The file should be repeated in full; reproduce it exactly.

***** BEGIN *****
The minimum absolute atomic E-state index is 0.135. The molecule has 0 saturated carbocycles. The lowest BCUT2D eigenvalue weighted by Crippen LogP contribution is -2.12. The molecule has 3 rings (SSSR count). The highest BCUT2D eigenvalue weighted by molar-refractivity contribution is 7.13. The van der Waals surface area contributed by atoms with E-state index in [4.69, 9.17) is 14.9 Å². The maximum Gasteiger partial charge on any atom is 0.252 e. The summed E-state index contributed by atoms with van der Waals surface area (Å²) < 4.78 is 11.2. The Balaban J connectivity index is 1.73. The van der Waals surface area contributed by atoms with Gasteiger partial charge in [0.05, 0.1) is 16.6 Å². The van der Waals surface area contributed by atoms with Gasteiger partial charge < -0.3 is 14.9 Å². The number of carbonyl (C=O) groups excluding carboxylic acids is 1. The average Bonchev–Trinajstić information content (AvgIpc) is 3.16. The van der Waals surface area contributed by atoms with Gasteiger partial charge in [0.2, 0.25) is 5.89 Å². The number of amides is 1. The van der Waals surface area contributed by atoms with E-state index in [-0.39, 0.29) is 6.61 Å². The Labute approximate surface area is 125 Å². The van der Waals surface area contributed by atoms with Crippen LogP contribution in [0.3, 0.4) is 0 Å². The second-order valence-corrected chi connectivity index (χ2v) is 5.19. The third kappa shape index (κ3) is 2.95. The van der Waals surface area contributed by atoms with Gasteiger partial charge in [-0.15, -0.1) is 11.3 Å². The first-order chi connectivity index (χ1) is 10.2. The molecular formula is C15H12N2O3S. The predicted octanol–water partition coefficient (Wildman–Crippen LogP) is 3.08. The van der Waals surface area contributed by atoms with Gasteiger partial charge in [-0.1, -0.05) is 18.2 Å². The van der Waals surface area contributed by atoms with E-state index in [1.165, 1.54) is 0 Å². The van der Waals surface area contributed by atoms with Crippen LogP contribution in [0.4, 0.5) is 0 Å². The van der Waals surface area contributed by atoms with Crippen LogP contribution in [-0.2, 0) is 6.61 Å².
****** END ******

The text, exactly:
The minimum absolute atomic E-state index is 0.135. The molecule has 0 saturated carbocycles. The lowest BCUT2D eigenvalue weighted by Crippen LogP contribution is -2.12. The molecule has 3 rings (SSSR count). The highest BCUT2D eigenvalue weighted by molar-refractivity contribution is 7.13. The van der Waals surface area contributed by atoms with E-state index in [4.69, 9.17) is 14.9 Å². The maximum Gasteiger partial charge on any atom is 0.252 e. The summed E-state index contributed by atoms with van der Waals surface area (Å²) < 4.78 is 11.2. The Balaban J connectivity index is 1.73. The van der Waals surface area contributed by atoms with Gasteiger partial charge in [0.05, 0.1) is 16.6 Å². The van der Waals surface area contributed by atoms with Gasteiger partial charge < -0.3 is 14.9 Å². The number of carbonyl (C=O) groups excluding carboxylic acids is 1. The average Bonchev–Trinajstić information content (AvgIpc) is 3.16. The van der Waals surface area contributed by atoms with Gasteiger partial charge in [0.2, 0.25) is 5.89 Å². The number of amides is 1. The van der Waals surface area contributed by atoms with E-state index in [-0.39, 0.29) is 6.61 Å². The Labute approximate surface area is 125 Å². The van der Waals surface area contributed by atoms with Crippen LogP contribution in [0.3, 0.4) is 0 Å². The second-order valence-corrected chi connectivity index (χ2v) is 5.19. The third kappa shape index (κ3) is 2.95. The van der Waals surface area contributed by atoms with Gasteiger partial charge in [-0.15, -0.1) is 11.3 Å². The first-order chi connectivity index (χ1) is 10.2. The molecular formula is C15H12N2O3S. The predicted octanol–water partition coefficient (Wildman–Crippen LogP) is 3.08. The van der Waals surface area contributed by atoms with Gasteiger partial charge in [-0.1, -0.05) is 18.2 Å². The van der Waals surface area contributed by atoms with E-state index in [1.165, 1.54) is 0 Å². The van der Waals surface area contributed by atoms with Crippen LogP contribution in [0.4, 0.5) is 0 Å². The van der Waals surface area contributed by atoms with Crippen LogP contribution in [-0.2, 0) is 6.61 Å².